Accurate data on the population and their usage of health care services, as well as the cost of health services, is critical for financial planning and expanding UHC. Government ministries use available data to determine the annual budget for national insurance programs, conduct real-time financial management, and manage financial risk. Our workshop uncovered that while all countries strive to have a “real-time” system to monitor health expenditures and ensure actual costs are in line with budget estimates, different countries have different definitions of real time. Based on the country, the current target for real-time data could be quarterly, monthly, or weekly updates on income and expenditures.
Chronic disease management
Chronic diseases, such as diabetes and hypertension, are a growing burden for health care systems around the world, especially as many countries simultaneously face intermittent or ongoing communicable disease challenges. Electronic data systems can help health workers manage this burden by tracking citizens who have obtained basic health screenings and their health indicators—such as blood pressure, weight, and cholesterol—and which people should be referred for additional services based on their health indicators. Electronic data systems also can easily identify citizens who have not received a preventive health screening and should be contacted for follow up. Data systems that are based on mobile devices, such as tablets, allow health workers in some countries to conduct health screenings through home visits and record collected health information. This rather time-intensive process of sending health workers door to door is seen as an important factor in countries such as Indonesia in reaching average citizens and spreading the word about the importance of receiving regular, preventive health screenings.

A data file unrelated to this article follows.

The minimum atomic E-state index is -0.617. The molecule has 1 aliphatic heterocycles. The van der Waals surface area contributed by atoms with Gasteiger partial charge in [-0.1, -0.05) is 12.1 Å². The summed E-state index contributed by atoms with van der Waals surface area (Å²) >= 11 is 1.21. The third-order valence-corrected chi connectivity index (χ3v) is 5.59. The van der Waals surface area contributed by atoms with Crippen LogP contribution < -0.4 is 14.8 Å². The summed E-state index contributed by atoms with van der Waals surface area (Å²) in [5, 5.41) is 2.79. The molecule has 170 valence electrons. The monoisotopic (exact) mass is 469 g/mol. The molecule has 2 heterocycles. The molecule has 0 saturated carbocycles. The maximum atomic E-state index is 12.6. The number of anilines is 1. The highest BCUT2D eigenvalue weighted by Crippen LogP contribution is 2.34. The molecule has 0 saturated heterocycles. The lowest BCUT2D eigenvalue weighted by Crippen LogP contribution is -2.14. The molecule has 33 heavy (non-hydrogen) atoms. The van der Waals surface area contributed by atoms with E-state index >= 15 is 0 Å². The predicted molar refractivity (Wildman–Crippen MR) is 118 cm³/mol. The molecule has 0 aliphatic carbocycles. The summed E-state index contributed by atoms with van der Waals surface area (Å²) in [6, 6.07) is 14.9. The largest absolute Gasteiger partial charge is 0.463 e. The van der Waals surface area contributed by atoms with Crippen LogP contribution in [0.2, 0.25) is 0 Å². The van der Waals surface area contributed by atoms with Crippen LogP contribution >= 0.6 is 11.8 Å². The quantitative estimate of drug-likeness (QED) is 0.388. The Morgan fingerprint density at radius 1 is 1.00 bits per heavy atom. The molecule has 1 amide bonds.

Health insurance claims data utilization
Electronic claims data systems provide numerous benefits for national health insurance agencies. The workshop revealed that country participants have a strong interest in how claims data can be used to detect potential fraudulent billing. HIRA discussed how their claims data software platform uses a variety of indicators to identify if a health care provider should be investigated for fraud. The platform, for example, flags health insurance claims that are submitted while a provider is scheduled to be on vacation, and claims that come from patients residing far from the provider’s office or that are submitted after regular office hours. Learning from South Korea’s advanced fraud detection system during the visit to HIRA headquarters provided inspiration and learnings for the other participants whose countries are in earlier stages of developing policies and processes for how to use claims data.
Workshop participants volunteered to join subgroups for the three data use topic areas. These groups will meet virtually in the coming months to review and finalize a short case study focused on their chosen topic area. These case studies will cover best practices and learnings from South Korea’s data systems and data use practices, and the practical insights from additional countries shared by our collaborative team members through the joint learning exercises at the workshop. These documents will be released publicly in fall 2018, along with a webinar to share and promote our learnings.